This rule does not have tribal implications under Executive Order 13175, Consultation and Coordination with Indian Tribal Governments, because it does not have a substantial direct effect on one or more Indian tribes, on the relationship between the Federal Government and Indian tribes, or on the distribution of power and responsibilities between the Federal Government and Indian tribes.
We have analyzed this rule under Executive Order 13211, Actions Concerning Regulations That Start Printed Page 48874Significantly Affect Energy Supply, Distribution, or Use. We have determined that it is not a “significant energy action” under that order because it is not a “significant regulatory action” under Executive Order 12866 and is not likely to have a significant adverse effect on the supply, distribution, or use of energy. The Administrator of the Office of Information and Regulatory Affairs has not designated it as a significant energy action. Therefore, it does not require a Statement of Energy Effects under Executive Order 13211.
The National Technology Transfer and Advancement Act (NTTAA) (15 U.S.C. 272 note) directs agencies to use voluntary consensus standards in their regulatory activities unless the agency provides Congress, through the Office of Management and Budget, with an explanation of why using these standards would be inconsistent with applicable law or otherwise impractical. Voluntary consensus standards are technical standards (e.g., specifications of materials, performance, design, or operation; test methods; sampling procedures; and related management systems practices) that are developed or adopted by voluntary consensus standards bodies.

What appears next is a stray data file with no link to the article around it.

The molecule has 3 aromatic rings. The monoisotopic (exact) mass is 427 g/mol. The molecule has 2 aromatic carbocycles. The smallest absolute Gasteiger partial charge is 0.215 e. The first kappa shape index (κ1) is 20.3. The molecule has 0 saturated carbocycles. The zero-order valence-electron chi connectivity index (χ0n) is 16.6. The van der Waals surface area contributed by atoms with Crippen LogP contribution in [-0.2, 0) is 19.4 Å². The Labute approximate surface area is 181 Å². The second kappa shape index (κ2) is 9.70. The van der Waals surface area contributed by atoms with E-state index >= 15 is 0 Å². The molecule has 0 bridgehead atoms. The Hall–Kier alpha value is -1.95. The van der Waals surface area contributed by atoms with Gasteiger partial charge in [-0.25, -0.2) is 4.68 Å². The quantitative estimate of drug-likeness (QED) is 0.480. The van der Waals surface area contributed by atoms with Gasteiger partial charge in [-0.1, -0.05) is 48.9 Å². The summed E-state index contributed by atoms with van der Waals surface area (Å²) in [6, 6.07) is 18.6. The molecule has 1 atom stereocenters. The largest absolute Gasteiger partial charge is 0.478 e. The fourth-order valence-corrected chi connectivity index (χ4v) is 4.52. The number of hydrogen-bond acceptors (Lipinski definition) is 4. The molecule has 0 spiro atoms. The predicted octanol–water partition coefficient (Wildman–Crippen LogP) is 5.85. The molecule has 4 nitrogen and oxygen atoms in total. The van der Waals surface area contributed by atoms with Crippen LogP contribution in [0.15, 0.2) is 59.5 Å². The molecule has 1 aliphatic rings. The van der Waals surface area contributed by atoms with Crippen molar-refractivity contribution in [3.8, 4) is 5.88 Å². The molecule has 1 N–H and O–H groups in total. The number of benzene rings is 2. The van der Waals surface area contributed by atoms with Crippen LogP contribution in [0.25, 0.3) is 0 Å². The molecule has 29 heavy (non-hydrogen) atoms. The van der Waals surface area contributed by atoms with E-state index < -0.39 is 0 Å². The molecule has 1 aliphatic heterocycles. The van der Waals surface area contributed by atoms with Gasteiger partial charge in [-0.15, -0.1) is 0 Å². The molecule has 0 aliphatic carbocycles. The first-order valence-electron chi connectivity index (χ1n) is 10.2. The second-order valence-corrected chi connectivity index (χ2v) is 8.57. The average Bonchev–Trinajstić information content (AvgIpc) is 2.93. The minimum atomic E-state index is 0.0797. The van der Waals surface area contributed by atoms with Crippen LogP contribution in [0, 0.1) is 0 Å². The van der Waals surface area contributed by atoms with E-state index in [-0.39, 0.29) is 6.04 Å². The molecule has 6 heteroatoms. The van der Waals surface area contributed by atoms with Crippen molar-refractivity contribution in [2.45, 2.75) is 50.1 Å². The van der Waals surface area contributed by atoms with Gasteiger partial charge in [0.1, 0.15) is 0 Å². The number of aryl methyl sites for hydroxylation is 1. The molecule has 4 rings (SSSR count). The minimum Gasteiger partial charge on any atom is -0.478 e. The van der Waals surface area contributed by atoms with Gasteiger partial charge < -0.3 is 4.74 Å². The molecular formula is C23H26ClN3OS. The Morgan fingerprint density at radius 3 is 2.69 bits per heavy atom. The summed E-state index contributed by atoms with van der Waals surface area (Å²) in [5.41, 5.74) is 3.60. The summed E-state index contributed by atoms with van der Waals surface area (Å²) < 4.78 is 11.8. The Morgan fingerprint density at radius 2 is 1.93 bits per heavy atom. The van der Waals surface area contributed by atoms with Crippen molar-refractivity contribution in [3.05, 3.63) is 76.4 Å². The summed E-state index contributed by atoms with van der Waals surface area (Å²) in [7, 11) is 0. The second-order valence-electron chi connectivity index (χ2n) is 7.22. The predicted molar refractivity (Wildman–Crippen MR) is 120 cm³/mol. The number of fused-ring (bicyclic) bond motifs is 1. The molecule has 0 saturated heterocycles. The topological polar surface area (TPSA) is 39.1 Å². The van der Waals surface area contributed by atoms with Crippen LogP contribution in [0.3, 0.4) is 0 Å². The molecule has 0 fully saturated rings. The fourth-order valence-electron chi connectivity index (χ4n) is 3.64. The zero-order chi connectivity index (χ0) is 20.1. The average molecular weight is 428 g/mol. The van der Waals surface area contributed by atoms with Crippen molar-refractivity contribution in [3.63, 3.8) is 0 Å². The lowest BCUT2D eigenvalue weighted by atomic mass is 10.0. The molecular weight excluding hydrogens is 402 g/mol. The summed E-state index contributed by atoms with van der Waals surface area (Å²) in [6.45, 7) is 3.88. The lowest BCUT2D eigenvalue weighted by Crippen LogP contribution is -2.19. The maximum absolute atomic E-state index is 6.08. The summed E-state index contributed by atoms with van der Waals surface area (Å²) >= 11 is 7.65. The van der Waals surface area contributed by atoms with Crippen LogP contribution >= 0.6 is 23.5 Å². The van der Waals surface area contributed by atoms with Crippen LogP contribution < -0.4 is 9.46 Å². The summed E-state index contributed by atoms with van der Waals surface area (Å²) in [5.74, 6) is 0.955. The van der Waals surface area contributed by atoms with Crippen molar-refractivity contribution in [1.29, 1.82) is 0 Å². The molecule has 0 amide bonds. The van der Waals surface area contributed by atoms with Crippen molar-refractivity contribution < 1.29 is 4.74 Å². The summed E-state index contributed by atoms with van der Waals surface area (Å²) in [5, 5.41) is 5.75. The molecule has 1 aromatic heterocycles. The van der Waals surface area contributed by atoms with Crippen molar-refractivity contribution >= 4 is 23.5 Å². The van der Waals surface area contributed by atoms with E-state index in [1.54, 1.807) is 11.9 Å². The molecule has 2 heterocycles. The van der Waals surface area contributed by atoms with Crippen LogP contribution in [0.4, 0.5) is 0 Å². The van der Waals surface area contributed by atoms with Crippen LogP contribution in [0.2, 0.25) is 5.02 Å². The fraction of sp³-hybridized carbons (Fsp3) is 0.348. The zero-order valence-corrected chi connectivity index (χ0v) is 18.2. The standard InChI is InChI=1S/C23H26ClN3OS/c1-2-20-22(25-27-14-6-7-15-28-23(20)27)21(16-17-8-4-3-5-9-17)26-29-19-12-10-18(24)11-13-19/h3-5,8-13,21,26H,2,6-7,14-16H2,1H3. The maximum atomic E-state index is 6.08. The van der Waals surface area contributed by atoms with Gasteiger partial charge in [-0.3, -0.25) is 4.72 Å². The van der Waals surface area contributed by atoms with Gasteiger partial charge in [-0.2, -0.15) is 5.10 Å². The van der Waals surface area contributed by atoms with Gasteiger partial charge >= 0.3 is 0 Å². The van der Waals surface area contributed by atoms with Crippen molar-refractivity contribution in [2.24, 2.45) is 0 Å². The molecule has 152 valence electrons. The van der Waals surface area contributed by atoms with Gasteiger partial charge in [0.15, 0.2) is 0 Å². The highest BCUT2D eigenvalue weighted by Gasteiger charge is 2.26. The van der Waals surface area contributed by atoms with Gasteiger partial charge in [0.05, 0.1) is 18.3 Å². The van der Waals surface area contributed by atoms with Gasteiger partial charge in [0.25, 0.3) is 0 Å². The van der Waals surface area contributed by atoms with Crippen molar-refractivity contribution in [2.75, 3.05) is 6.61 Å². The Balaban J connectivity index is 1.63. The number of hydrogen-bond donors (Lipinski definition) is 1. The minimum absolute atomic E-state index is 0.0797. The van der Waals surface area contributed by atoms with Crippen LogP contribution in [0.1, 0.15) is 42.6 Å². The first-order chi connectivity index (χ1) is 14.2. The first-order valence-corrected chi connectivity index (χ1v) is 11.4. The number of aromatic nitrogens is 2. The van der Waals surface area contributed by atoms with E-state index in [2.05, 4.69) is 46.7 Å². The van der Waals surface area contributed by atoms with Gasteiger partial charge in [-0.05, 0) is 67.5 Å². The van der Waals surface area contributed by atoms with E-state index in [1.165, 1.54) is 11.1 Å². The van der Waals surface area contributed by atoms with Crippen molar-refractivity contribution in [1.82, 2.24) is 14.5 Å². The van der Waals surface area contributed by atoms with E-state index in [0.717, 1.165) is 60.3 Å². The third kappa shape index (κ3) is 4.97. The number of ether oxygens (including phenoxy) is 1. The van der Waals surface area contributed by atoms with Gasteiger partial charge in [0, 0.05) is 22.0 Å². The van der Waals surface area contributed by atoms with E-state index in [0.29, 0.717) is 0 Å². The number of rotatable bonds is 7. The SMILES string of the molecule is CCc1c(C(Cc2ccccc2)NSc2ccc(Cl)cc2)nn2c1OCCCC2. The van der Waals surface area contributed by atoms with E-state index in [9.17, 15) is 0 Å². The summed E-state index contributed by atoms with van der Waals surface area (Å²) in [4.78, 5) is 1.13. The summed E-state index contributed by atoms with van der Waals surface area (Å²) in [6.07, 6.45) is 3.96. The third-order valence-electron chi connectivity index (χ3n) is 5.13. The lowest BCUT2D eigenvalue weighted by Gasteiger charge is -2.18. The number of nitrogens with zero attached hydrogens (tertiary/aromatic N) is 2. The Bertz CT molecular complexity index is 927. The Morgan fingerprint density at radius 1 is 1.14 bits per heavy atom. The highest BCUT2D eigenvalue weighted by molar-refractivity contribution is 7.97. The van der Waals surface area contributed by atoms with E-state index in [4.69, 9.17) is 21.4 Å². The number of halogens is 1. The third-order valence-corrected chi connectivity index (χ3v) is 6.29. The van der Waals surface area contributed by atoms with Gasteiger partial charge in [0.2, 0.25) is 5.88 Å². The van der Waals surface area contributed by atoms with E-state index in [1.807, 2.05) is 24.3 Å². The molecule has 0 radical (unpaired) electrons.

This rule does not use technical standards. Therefore, we did not consider the use of voluntary consensus standards.
We have analyzed this rule under Commandant Instruction M16475.lD, which guides the Coast Guard in complying with the National Environmental Policy Act of 1969 (NEPA) (42 U.S.C. 4321-4370f), and have concluded that there are no factors in this case that would limit the use of a categorical exclusion under section 2.B.2 of the Instruction. Therefore, this rule is categorically excluded, under figure 2-1, paragraph (34)(g), of the Instruction, from further environmental documentation because it establishes a security zone.
A final “Environmental Analysis Check List” and a final “Categorical Exclusion Determination” (CED) are available in the docket where indicated under ADDRESSES.Start List of Subjects
List of Subjects in 33 CFR Part 165